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From: Adam Stephanides <adamsteph@earthlink.net>
Subject: (urth) Little, Big: 52; Eigenblick
Date: Mon, 08 May 2000 09:32:08 

alga wrote:

> Can someone supply page (or chapter) numbers for 52 fairies, 52
> Drinkwater kin and 52 cards? Thanks.

I can only cite page numbers for the original 1981 Bantam trade
paperback.  But I'll do that, along with chapters. 52 cards: "The Least
Trumps," II, 3, p. 156; confirmed in "Fifty-Two," VI, 1, pp. 432-33.  52
fairies: "A Parliament" VI, 2, p. 459.

The other 52 does not, strictly speaking, refer to the Drinkwater kin,
but to the guests at the wedding party/wake.  This doesn't include
Grandfather Trout, and it does include Eigenblick; it's not clear
whether it includes Fred or Alice.  And it's not stated explicitly, or
even implied conclusively: Sophie tries to count the guests, but fails,
and then thinks "anyway she didn't need to count in order to know how
many were here."  ("She's Here, She's Near," VI, 5, p. 536.)  Given the
importance of the number 52, this probably means that there are 52
guests (or at least Sophie thinks there are), but you could put another
construction on it.

There's another 52 too, which hasn't been mentioned so far: 52 henchmen
of Russell Eigenblick transformed into playing cards ("Fifty-two
Pickup," VI, 4, p. 510).  This number doesn't include Eigenblick
himself, who is turned into the Fool.

Speaking of Eigenblick, a long time ago (well, it seems that way) alga
asked if somebody could justify the presence of the Eigenblick subplot.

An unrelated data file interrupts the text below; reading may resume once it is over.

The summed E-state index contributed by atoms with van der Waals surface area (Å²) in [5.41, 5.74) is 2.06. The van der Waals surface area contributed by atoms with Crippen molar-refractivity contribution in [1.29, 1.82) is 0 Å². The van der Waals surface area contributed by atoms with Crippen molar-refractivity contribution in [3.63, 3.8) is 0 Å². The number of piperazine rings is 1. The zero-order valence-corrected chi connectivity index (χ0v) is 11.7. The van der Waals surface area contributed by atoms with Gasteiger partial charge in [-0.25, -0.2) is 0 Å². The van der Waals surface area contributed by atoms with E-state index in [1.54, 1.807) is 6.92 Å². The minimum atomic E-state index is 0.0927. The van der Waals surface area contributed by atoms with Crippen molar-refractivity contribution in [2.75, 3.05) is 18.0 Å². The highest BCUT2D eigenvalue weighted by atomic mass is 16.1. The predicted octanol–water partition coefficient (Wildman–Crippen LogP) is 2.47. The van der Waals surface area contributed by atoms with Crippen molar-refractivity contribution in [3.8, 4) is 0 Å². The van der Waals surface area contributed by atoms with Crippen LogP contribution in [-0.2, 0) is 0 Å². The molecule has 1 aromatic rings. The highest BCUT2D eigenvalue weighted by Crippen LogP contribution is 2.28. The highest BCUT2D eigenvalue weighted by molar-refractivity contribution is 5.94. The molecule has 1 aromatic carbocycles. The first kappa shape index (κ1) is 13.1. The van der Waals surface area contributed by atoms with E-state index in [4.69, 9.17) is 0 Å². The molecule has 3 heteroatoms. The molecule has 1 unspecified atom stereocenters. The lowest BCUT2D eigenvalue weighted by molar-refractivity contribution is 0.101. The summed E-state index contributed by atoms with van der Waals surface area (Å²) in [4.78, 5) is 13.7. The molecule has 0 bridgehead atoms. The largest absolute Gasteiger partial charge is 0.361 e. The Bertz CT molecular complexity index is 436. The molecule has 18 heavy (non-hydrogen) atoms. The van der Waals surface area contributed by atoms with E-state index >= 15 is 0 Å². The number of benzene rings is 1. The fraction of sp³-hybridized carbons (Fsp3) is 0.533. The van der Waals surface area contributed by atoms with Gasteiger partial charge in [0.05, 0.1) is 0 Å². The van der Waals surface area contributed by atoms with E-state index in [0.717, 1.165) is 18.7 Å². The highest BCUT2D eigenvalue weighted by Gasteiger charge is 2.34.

It's not my favorite part of the book either, and Eigenblick's speech is
the one passage in the book which rings false to me.  Still, the subplot
does have the function of showing just how ruthless the fairies are.  As
for any other functions, this is the best I can come up with: when we
first hear of Eigenblick, he seems to be the activist counterpart of the
Drinkwaters, fighting against the Noisy Bridge Rod and Gun Club to
re-enchant the world.  But Eigenblick proves to be an insane tyrant who
brings disaster to the whole nation (except the Drinkwaters).  The moral
is either that politics is no good (a very seventies conclusion); or
that any sort of action to bring the fairies closer is wrong, and the
only acceptable course is to wait passively like the Drinkwaters do
(somewhat like the "negative Taoism" mantis found in GWoT); or that
longing for enchantment is wrong in itself (as Nutria would argue).  You
pays your money and you takes your choice.  I think the first two are
definitely there, and possibly intimations of the third as well.


*More Wolfe info & archive of this list at http://www.urth.net/urth/

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